18 Manner of Articulation: Sonorants The liquids are /l/ and /r/. “[T]he airstream flows along the sides of the tongue”Glides or semivowels are /y/ and /w/. These act a lot like the liquid sounds but they can be consonants in words with syllable-initial position or the can represent vowel sounds in dipthongs.(Celce-Murcia, 2001)
21 Features Which Do Not Distinguish Phonemes: Syllabic vs. Nonsyllabic Syllabic is when a consonant sounds like a vowel. /n/ and /l/ tend to follow this pattern more so than other letters.Some examples from Celce-Murcia (2001, p. 67) include:KittenLittletunnel
22 Features Which Do Not Distinguish Phonemes: Syllabic vs. Nonsyllabic If a syllabic sound has the possibility to sound vowel-like, then nonsyllabic sounds continue to function as consonants.Examples:CatChrissi
23 Features Which Do Not Distinguish Phonemes: Stress vs. Nonstress Stress is where you put the emphasis in a word. The stress helps to clearly state which word/sound is being pronounced.Read and read are the written the same. In the following sentences, where the stressed letter is changes how the word is pronounced.I read the book. (nonstressed)I (will) read the book. (stressed)(Celce-Murcia, 2001)
24 Features Which Do Not Distinguish Phonemes: Aspiration vs Features Which Do Not Distinguish Phonemes: Aspiration vs. NonaspirationAspirated means that there is a small puff of air that builds up before the sound is released, mainly due to a stop or plosive. “Pa” is aspirated. If you put your hand in front of your mouth when you say “pa,” you can feel a strong puff of air exit the lips.(Celce-Murcia, 2001)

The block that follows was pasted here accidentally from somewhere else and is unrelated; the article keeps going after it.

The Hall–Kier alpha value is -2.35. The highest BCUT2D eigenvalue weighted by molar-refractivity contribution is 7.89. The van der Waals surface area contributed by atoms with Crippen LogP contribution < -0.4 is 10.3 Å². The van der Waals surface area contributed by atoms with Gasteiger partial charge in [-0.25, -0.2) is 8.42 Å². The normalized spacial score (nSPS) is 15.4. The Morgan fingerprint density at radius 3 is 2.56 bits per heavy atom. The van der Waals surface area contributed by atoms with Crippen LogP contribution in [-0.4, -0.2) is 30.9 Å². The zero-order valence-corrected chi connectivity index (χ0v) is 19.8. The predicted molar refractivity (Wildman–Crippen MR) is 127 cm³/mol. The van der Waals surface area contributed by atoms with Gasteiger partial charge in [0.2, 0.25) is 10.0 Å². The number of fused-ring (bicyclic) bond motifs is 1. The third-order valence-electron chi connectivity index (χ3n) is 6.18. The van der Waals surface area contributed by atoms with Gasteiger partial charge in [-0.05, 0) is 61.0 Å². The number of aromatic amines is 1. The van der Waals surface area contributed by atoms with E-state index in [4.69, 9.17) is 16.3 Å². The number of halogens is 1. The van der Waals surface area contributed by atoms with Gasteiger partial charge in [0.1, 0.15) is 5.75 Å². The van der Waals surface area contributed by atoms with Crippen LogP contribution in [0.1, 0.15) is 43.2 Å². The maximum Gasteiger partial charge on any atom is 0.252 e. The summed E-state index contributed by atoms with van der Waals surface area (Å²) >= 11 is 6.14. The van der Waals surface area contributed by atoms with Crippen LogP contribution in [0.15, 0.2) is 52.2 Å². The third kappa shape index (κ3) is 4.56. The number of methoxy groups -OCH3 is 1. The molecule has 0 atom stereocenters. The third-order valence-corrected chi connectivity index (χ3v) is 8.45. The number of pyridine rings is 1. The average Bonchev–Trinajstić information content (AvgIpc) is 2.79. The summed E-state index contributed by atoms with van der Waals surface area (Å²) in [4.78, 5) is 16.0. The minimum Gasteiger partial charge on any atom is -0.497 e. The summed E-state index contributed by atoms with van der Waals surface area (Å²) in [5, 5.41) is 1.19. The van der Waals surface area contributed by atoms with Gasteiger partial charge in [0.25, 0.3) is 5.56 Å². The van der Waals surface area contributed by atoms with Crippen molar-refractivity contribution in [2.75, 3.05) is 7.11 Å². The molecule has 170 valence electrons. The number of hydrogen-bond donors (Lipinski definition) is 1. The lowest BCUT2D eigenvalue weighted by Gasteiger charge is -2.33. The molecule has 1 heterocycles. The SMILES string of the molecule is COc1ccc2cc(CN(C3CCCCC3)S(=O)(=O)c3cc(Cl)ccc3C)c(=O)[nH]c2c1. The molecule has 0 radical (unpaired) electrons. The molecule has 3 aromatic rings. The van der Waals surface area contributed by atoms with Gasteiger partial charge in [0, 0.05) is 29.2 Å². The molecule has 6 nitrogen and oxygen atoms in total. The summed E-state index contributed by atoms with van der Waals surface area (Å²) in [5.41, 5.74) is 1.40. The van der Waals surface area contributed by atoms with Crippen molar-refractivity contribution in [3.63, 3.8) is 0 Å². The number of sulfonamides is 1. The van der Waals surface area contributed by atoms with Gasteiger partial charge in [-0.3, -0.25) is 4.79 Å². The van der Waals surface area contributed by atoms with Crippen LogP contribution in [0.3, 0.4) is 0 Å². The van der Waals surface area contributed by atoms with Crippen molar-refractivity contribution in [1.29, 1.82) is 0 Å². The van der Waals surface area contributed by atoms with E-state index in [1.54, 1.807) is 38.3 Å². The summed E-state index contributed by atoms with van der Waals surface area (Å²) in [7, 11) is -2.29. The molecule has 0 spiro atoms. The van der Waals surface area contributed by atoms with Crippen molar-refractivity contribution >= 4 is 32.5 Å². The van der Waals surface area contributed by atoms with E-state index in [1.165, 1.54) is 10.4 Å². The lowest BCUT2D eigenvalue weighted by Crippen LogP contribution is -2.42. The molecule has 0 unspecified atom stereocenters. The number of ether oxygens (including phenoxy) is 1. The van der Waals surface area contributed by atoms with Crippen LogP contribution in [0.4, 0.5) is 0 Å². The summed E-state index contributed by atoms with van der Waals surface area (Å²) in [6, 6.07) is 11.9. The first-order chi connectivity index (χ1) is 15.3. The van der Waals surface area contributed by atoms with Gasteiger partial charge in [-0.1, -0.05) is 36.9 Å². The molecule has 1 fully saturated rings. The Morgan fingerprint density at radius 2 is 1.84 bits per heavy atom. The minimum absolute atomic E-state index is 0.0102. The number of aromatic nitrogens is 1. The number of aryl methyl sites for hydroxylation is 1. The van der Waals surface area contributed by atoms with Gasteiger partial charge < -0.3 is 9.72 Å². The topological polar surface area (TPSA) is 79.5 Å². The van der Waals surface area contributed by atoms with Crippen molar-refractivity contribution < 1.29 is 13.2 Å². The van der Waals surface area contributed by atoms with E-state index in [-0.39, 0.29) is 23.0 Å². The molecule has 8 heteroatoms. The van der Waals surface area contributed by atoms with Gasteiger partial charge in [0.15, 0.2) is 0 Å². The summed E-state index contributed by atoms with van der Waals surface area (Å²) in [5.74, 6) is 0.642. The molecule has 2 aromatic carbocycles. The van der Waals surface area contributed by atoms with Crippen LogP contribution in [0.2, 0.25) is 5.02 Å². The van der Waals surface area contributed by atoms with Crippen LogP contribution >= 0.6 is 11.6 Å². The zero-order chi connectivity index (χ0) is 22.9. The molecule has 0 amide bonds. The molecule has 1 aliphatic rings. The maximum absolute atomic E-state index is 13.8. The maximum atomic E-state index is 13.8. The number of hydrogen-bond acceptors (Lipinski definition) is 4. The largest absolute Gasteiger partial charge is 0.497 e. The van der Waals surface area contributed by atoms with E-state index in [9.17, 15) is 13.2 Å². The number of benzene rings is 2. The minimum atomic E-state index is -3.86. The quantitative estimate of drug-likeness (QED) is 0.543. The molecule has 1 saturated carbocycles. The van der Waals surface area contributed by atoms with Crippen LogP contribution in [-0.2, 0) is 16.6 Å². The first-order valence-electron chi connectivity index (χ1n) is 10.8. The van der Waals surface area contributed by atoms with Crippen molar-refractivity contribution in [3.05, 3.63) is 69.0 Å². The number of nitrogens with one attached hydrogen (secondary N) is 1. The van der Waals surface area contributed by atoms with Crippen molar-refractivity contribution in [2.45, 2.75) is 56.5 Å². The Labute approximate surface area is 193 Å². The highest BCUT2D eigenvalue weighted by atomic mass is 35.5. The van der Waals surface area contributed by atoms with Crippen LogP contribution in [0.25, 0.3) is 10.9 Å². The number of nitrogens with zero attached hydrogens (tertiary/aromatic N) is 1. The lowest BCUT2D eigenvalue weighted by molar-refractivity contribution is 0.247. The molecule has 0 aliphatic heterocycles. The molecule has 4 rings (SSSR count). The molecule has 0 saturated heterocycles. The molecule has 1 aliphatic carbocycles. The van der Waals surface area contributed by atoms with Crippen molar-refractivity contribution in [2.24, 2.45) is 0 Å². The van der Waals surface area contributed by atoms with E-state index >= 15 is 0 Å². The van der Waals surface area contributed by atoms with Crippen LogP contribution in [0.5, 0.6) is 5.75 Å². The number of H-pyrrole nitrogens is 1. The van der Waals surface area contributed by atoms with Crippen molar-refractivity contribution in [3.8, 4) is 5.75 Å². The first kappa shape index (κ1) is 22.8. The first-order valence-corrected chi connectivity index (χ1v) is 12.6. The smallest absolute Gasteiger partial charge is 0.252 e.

25 Features Which Do Not Distinguish Phonemes: Aspiration vs Features Which Do Not Distinguish Phonemes: Aspiration vs. NonaspirationA sound is nonaspirated when there is no such build up and explosion of air from the mouth. Putting an “s” in front of “pa” to make “spa” smooths out the /p/ sound, softening the puff of air from your mouth.(Celce-Murcia, 2001)
26 Importance of Understanding Characteristics of Speech Knowing the characteristics of speech will enable ELL teachers to better teach English to their students.Teachers can help students directly with pronunciation errors – especially the most common pronunciation errors.This will help students build self-confidence in their abilities to speak.(Lightbrown, 2006)
27 Effects of Understanding Characteristics of Speech on Learning Students will have more confidence in their abilities and be more willing to take further steps in their language learning.Students are aware of their errors and can invent ways to work around their errors – with the focus being on communication.This can help students be more understandable to their peers and others around them –even if they still have a strong accent.
28 ReferencesArticulatory Anatomy. (n.d.) The University of Iowa. Retrieved September 11, 2011 fromCelce-Murcia, M.A. (Ed.). (2001). Teaching English as a second or foreign language (3rd ed.). Boston, MA: Heinle & Heinle Publishers.Edwards, H.T. (2003). Applied phonetics: The sounds of American English (3rd ed.). Thomson Delmar Learning.Lightbrown, P.M., & Spada, N. (2006). How Languages are Learned (3rd ed.). Oxford: Oxford Univserity Press.Phonetics: The Sounds of American English. (n.d.) The University of Iowa. Retrieved September 11, 2011 from